Many whom have listened to my podcast, RespawningCouch, will already know that I have a massive crush on John Carpenter’s sci-fi/ horror classic The Thing. And would undoubtably add it to my ‘Top 10 Favourite Films’ list. Funnily I owe my interest in gaming the credit for my discovery of the film. While I had heard about it from various sources after watching Ridley Scott’s Alien at the age of 12, it wouldn’t be until the announcement of EA’s sci-fi/ horror game Dead Space that would spur my interest. Like my love for John Woo’s over-the-top action films (The Killer, A Better Tomorrow and Hardboiled) emerged from Midway’s Stranglehold, Dead Space’s necromorph infested corridors obviously took inspiration from the gory assimilations of Carpenter’s film.
So what do I love about The Thing. First and foremost, its story. A relatively simple affair, the plot follows a group of American researchers as they battle against an alien entity which has the ability to assimilate its victims. Based on John W. Campbell Jr.‘s novella Who Goes There?, Carpenter and screenwriter Bill Lancaster stick close to the source material. Trust and paranoia are the two major themes of the film’s narrative, and the writing and direction truly portray these. The whole concept of the actual ‘Thing’ is one that allows for a departure from the stalking psychopath, which was very much the horror genre during the late 70s and early 80s. Instead the plot creates a constant uncertainty over who is the ‘thing’, and cleverly the audience is continuously left in the dark, creating even more tension. The characters themselves are a good mixture of personalities that are sufficiently developed through the course of the runtime. On first glance, they aren’t the most original bunch of blokes, but somehow the performances and Carpenter’s direction equate to memorable individuals. From Kurt Russell’s bearded, sombrero wearing MacReady to the stern and dispassionate Clark, played by Richard Masur, The Thing’s cast is solid and really conveys the growing anxiety and delusion.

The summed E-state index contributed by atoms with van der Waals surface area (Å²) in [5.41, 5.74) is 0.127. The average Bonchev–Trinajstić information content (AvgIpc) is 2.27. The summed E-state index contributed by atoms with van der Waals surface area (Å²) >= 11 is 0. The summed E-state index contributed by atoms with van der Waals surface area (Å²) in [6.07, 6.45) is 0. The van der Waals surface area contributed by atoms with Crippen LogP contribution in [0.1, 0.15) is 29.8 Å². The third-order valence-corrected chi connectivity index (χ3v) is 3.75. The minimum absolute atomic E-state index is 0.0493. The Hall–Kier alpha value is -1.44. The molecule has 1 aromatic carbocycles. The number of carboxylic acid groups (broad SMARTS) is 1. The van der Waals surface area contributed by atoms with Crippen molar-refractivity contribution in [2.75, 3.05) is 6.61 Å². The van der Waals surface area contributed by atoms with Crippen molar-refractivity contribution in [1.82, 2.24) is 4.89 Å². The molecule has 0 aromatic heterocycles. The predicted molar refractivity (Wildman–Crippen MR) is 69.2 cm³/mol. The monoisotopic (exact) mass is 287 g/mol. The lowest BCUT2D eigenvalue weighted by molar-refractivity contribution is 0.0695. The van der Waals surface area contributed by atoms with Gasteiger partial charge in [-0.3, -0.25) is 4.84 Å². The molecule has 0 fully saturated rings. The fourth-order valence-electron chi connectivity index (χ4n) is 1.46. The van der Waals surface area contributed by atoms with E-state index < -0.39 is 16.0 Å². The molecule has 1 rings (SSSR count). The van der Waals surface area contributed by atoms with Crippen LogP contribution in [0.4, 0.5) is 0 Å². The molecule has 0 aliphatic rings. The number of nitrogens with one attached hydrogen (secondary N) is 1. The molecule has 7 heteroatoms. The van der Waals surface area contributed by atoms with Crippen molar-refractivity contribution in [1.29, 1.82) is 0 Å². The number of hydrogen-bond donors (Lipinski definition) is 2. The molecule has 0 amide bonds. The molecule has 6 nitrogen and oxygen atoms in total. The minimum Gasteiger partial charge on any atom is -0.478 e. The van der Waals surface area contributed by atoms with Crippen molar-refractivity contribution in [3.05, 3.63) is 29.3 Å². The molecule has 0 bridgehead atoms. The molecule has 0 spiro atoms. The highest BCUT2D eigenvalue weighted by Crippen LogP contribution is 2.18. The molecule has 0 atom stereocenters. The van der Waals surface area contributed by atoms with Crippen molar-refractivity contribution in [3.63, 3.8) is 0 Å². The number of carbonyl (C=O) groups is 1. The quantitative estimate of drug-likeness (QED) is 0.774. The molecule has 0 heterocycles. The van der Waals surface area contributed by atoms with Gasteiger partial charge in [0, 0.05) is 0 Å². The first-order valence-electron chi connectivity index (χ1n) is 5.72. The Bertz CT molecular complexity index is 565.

Key to any horror film is atmosphere. Cinematography and sound-design are pinnacle to any director wanting to successfully create a genuinely scary and unsettling feature. Sure a well-portrayed character with a psychotic personality, who whispers gleefully into the camera, is threatening and unnerving. But it’s even more effective if he’s shrouded in shadows, and with background audio consisting of droning tones, or high-pitched and prolonged crescendos. The film’s location plays a major part in the creation of this foreboding atmosphere. Set on the snowy research camp in the Antarctic, it’s the perfect setting for an intimate and intense horror/thriller to take place. Secluded from the outside world, Carpenter keeps the scale small but focused. Consequently, The Thing lends itself to those intricate and utterly intense moments. From the long, travelling shots through the claustrophobic corridors and spaces of the base, to the intimate closeup nature of each confrontation, The Thing’s camerawork, while isn’t the most artistically constructed cinematography ever, frames the locations, characters and tension perfectly.